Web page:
Changes

I am pleased to announce that one of our popular columnists, Dan Martin, author of the GPS Basics column, has recently accepted the job of NGS Geodetic Advisor for the state of Vermont. Dan has been the Geodetic Program Supervisor for the Technical Services Division of the Vermont Agency of Transportation, and is well-qualified for this position. According to the NGS website: The NGS State Geodetic Advisor Program is a cost-sharing program that provides a liaison between NOAA and the host state, usually with a jointly-funded NOAA employee residing in the state to guide and assist the state's geodetic and surveying programs. NGS also fosters a State Geodetic Coordinator Program wherein a participating state designates an employee to be its State Geodetic Coordinator, acting as a liaison between the state and NGS. These programs are designed to fill a need for more accurate local geodetic surveys and are in response to the states' desire to improve their surveying techniques to meet Federal standards and specifications. I'm sure that many of you have benefitted from the efforts of your state advisor, who, in addition to providing assistance to the DOT, has also been active in HARN observations. The advisors serve as resources to local surveyors in geodetic matters. Congratulations to Dan for this honor! NGS couldn't have picked a better man for the job.

 

A New Columnist
I am pleased to welcome onboard another new columnist to our award-winning lineup, John Matonich. John is President and CEO of Rowe Incorporated, a civil engineering, surveying, and planning firm headquartered in Flint, Michigan. He received his BS degree in Surveying from Michigan Technological University in 1981; he has been licensed in Michigan since 1985, and in Ohio since 1995. Every month I receive copies of many of the state newsletters, and for some time I have been enjoying John's humor column—Surveyin' Da Situation—in the Michigan Society's newsletter. I have had the pleasure of getting to know John while he has served as the Government Affairs chairman for ACSM. He's very articulate and has tirelessly represented the surveying profession, both in Michigan and on Capitol Hill. His inaugural column appears on page 32.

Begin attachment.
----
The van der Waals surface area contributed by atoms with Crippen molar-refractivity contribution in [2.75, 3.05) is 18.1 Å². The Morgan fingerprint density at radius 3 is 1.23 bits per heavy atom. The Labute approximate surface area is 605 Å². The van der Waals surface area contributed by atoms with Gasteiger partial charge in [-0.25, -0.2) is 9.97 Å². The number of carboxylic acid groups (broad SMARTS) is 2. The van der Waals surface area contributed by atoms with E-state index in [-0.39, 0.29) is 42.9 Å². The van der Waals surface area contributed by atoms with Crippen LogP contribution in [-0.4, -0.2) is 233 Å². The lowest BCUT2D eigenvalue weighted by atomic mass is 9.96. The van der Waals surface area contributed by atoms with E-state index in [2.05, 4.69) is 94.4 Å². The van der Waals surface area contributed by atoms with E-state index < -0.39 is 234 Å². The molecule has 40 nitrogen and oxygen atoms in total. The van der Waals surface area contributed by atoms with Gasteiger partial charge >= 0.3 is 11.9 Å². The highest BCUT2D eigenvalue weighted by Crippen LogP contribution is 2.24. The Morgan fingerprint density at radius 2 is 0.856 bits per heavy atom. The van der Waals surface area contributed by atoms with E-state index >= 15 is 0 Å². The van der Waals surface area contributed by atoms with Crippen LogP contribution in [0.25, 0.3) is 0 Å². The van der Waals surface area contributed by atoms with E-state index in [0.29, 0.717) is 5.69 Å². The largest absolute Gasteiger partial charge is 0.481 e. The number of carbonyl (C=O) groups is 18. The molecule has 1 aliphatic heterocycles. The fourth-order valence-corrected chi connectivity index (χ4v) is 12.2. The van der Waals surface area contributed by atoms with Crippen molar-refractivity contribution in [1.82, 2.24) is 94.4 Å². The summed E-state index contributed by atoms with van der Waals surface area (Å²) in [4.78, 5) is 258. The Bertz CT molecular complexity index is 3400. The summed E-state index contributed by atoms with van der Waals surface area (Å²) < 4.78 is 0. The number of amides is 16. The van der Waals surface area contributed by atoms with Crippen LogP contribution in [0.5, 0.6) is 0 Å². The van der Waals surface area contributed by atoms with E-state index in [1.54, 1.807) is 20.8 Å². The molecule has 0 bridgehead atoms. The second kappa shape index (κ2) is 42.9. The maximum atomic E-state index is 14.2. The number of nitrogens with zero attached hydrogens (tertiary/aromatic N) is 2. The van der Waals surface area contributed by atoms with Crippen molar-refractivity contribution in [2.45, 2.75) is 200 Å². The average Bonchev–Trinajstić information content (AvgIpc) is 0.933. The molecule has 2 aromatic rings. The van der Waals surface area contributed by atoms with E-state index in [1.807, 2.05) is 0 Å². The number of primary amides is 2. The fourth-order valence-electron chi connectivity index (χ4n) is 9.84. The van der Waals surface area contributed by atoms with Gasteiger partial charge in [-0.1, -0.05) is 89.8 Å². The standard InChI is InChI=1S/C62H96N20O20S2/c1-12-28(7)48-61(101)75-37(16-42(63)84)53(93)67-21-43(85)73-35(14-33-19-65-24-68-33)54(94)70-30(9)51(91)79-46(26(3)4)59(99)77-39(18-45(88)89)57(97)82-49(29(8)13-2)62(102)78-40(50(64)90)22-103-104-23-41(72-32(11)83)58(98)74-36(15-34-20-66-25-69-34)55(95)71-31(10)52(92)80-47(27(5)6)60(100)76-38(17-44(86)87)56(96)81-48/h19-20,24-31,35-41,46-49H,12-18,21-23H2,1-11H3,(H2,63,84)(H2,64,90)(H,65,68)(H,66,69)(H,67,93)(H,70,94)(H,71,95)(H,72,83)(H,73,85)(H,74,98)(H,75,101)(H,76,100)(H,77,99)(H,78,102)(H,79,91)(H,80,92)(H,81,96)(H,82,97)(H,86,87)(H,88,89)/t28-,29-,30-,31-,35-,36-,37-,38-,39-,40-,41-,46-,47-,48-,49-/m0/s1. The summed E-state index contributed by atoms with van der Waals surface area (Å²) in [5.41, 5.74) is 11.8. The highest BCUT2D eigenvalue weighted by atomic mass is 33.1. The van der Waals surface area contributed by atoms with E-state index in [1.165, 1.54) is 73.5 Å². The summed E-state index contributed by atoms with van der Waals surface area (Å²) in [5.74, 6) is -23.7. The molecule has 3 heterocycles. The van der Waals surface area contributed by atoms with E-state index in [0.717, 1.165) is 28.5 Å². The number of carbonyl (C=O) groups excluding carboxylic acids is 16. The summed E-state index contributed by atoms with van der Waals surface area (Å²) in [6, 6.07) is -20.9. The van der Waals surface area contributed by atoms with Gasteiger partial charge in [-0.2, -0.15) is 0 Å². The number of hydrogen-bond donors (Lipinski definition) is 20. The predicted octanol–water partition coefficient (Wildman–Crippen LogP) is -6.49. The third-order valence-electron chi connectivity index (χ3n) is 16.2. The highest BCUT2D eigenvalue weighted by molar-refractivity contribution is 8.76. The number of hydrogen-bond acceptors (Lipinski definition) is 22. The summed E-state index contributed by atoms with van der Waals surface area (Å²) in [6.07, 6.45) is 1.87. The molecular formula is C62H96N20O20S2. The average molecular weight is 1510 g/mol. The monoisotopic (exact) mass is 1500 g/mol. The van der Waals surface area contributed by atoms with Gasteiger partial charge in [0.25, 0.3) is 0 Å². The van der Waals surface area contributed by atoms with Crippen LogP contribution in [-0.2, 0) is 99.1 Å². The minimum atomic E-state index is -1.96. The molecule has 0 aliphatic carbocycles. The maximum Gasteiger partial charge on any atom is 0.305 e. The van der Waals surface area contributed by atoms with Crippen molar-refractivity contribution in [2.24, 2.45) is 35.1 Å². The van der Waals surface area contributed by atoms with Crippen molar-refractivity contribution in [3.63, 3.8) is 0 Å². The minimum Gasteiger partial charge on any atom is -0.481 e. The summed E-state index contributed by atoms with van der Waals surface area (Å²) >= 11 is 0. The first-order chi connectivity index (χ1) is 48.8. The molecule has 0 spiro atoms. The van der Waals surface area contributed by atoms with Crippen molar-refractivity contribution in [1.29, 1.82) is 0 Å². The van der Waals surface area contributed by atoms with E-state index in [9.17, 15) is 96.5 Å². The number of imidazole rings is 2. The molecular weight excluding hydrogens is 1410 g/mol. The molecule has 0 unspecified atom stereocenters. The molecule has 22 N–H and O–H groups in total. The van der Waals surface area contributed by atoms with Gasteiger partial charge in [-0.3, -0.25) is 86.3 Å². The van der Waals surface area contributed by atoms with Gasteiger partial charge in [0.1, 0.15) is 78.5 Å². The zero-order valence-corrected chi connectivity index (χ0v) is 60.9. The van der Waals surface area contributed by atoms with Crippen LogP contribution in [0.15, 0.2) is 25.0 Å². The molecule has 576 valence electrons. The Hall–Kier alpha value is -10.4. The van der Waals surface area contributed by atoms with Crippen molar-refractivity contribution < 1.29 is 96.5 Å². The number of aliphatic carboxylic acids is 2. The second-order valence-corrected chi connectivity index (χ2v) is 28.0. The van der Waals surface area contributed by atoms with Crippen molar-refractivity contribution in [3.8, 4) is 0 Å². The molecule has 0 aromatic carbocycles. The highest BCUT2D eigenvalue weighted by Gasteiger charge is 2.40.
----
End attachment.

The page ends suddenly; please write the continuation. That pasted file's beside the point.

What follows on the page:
Remembering 9/11
This month marks the second anniversary of the terrorist attacks on our nation. We are a nation built on the hopes and dreams of millions of immigrants who came—and still come today—seeking a life free from tyranny and oppression. Generations later, we still believe in the dream, and salute the young men and women of our military who put their lives on the line to maintain and defend its boundaries.

The events of 9/11 struck a blow to privacy. As homeland and international security tightens, an inevitable loss of privacy will result—especially for those that travel—since positive identification of all individuals is one way to protect ourselves against future attacks.

Our country's founding fathers based our government upon certain "unalienable Rights," among them being "Life, Liberty and the pursuit of Happiness." As I learned 35 years ago when I was in the Army in Germany, Leute sind Leute, which translates, people are people. No matter where I have traveled, the people I have met are just like you and I: they only want to get on with their lives in peace and freedom.

As surveyors, we are an intrinsically tied to the past and the future, from the ancient boundary stones to modern cornerstones, continually building and rebuilding. Whatever the future holds, we should all be proud to be members of this grand profession.

About the Author

  • Marc Cheves, LS
    Marc Cheves was a former editor of the magazine.

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